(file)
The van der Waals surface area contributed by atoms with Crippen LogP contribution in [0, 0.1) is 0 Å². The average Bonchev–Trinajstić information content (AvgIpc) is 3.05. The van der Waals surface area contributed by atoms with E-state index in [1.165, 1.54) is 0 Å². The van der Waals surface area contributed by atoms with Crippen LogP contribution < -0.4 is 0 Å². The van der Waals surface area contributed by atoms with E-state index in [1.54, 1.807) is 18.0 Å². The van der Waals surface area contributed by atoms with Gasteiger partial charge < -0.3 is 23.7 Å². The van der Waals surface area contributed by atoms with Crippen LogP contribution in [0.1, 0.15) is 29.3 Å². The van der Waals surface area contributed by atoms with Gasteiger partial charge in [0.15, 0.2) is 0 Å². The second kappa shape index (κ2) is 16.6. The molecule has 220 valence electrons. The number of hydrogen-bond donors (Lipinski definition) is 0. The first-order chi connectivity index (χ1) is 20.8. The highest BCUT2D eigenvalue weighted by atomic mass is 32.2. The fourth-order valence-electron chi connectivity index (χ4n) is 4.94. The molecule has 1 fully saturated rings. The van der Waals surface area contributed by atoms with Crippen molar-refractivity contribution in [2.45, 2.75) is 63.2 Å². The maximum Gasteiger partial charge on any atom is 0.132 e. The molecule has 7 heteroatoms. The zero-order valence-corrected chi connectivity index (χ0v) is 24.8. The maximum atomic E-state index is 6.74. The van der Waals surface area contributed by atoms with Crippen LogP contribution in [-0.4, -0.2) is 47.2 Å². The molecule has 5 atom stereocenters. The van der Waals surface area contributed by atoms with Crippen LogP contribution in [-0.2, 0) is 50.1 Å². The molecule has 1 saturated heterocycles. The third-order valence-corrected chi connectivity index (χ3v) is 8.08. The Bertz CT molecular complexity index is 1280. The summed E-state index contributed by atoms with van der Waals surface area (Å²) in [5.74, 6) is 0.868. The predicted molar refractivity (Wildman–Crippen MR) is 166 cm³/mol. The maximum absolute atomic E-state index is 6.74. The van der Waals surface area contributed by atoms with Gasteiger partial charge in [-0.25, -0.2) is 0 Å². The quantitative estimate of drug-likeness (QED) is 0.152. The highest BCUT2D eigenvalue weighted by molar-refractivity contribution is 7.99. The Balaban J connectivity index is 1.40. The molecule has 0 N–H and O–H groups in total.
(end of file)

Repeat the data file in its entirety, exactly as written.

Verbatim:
The van der Waals surface area contributed by atoms with Crippen LogP contribution in [0, 0.1) is 0 Å². The average Bonchev–Trinajstić information content (AvgIpc) is 3.05. The van der Waals surface area contributed by atoms with E-state index in [1.165, 1.54) is 0 Å². The van der Waals surface area contributed by atoms with Crippen LogP contribution < -0.4 is 0 Å². The van der Waals surface area contributed by atoms with E-state index in [1.54, 1.807) is 18.0 Å². The van der Waals surface area contributed by atoms with Gasteiger partial charge < -0.3 is 23.7 Å². The van der Waals surface area contributed by atoms with Crippen LogP contribution in [0.1, 0.15) is 29.3 Å². The van der Waals surface area contributed by atoms with Gasteiger partial charge in [0.15, 0.2) is 0 Å². The second kappa shape index (κ2) is 16.6. The molecule has 220 valence electrons. The number of hydrogen-bond donors (Lipinski definition) is 0. The first-order chi connectivity index (χ1) is 20.8. The highest BCUT2D eigenvalue weighted by atomic mass is 32.2. The fourth-order valence-electron chi connectivity index (χ4n) is 4.94. The molecule has 1 fully saturated rings. The van der Waals surface area contributed by atoms with Crippen molar-refractivity contribution in [2.45, 2.75) is 63.2 Å². The maximum Gasteiger partial charge on any atom is 0.132 e. The molecule has 7 heteroatoms. The zero-order valence-corrected chi connectivity index (χ0v) is 24.8. The maximum atomic E-state index is 6.74. The van der Waals surface area contributed by atoms with Crippen LogP contribution in [-0.4, -0.2) is 47.2 Å². The molecule has 5 atom stereocenters. The van der Waals surface area contributed by atoms with Crippen LogP contribution in [-0.2, 0) is 50.1 Å². The molecule has 1 saturated heterocycles. The third-order valence-corrected chi connectivity index (χ3v) is 8.08. The Bertz CT molecular complexity index is 1280. The summed E-state index contributed by atoms with van der Waals surface area (Å²) in [5.74, 6) is 0.868. The predicted molar refractivity (Wildman–Crippen MR) is 166 cm³/mol. The maximum absolute atomic E-state index is 6.74. The van der Waals surface area contributed by atoms with Gasteiger partial charge in [-0.25, -0.2) is 0 Å². The quantitative estimate of drug-likeness (QED) is 0.152. The highest BCUT2D eigenvalue weighted by molar-refractivity contribution is 7.99. The Balaban J connectivity index is 1.40. The molecule has 0 N–H and O–H groups in total.